Tox ransomware owner 'screws up,' offers platform for sale

The Tox ransomware as-a-service platform is now up for bid -- as the owner is in over their head.

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McAfee
The creator of the Tox ransomware kit has put the platform up for sale after admitting the situation is too hot for them to handle.

The Tox toolkit gives would-be cybercriminals the option to develop custom ransomware tools with advanced evasion capabilities. In order to detect the malware, additional controls would need to be in place on a PC -- such as HIPS, whitelisting and sandboxing.

However, the kit's enticing feature is its ease of use, as Tox needs only a few custom fields submitted to develop a personalized ransomware platform.

The toolkit can be accessed through the Tor network. When registered for free to use the tool, an executable of about 2MB disguised as a .scr file with custom fields such as the rate of ransom can be created before distribution. The Tox site then tracks install rates and profit. If Tox is downloaded onto a PC, files are encrypted and a ransom in Bitcoin is demanded.

The ease of use proved popular -- but too popular for the owner to cope with.

This week, a post on Pastebin contained a note from the ransomware creator apologizing to Tox users, as well as the promise to release the encryption keys to victims -- unless someone is willing to take the platform off their hands.

Tox was developed roughly one month ago. After two weeks, the ransomware system was uploaded and sent out into the web. In order to drum up interest, the developer posted links to Tox around the Deep web and after only seven days things "exploded," according to the ransomware creator.

Security firms such as McAfee took a recent interest in Tox, and this in turn threw the ransomware platform into the spotlight. It didn't take long before the platform counted over one thousand users and recorded over one thousand infections -- with an average of "more than two hundreds of polling viruses per half-hour."

However, the last seven days and the ransomware platform's growing popularity have made the creator grow hot under the collar.

"Plan A was to stay quiet and hidden. Well, I think I screwed up," the developer writes. "It's been funny, I felt alive, more than ever, but I don't want to be a criminal."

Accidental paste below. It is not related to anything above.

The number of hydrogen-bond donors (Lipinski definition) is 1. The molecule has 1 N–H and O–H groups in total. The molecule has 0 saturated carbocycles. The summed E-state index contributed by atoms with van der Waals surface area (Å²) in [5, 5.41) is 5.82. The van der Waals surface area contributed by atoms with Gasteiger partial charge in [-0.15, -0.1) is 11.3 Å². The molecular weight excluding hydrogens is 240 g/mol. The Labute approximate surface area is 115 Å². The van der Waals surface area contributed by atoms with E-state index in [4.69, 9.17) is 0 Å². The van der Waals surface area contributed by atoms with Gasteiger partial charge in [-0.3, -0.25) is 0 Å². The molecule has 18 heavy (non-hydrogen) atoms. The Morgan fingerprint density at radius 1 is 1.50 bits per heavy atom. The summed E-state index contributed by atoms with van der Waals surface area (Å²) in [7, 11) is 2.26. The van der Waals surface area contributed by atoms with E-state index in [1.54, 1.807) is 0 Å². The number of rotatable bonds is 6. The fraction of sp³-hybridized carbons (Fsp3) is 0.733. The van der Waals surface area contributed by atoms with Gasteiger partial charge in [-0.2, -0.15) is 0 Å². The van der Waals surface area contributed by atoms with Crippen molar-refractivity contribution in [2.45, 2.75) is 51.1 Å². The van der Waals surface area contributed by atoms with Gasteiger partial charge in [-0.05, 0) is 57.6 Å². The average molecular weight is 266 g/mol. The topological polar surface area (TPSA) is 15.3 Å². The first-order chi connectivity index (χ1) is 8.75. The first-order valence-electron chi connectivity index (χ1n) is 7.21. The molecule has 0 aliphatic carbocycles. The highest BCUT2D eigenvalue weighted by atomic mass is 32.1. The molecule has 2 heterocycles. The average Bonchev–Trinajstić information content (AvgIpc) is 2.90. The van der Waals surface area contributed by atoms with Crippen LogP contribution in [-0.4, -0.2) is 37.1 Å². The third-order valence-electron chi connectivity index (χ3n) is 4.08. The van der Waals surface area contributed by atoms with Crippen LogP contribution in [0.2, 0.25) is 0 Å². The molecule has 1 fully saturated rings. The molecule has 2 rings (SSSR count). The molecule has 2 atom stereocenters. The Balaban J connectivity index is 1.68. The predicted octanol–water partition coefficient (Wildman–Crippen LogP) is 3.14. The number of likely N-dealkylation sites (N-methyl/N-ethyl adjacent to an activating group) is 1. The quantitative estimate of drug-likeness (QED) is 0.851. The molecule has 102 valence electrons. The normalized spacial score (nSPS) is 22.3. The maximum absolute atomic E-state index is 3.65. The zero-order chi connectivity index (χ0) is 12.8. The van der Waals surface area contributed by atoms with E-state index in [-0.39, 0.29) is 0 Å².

The situation is "getting too hot for me to handle," the developer says -- who is not a black-hat hacker with years of experience. Instead, they claim they are only a teenage student.

The developer says they want out -- and therefore wishes to sell the platform on to someone else. If there are no takers, in one month the keys will be released and files will be automatically unlocked for Tox's current victims.

Whether there will be a buyer for the ransomware remains to be seen -- but the situation does highlight how quickly the next generation is learning to manipulate code and how easy it can be to launch ransomware platforms online. The developer may be over their head, but still mentions an interesting point concerning the community development of the ransomware platform.

"One last thing: if I really was a team of hardcore hackers, with time and resources, this would have become one the greatest viruses ever.

In these days, in the chat, people helped me testing and debugging the virus, but the most interesting part is that they suggested me how to improve it. I don't think that such a great brainstorming has ever happened in the process of designing a virus. Users were spurred to help me improving the platform, for their own good."

This month, another ransomware kit creator wanted out before ending up behind bars. The alleged creator of the Locker ransomware, known under the alias "Poka Brightminds," said they never planned to publicly release the ransomware and promised to open up the systems' database and release keys to victims. According to Symantec, the creator made only $169 through ransom demands.

Read on: In the world of security

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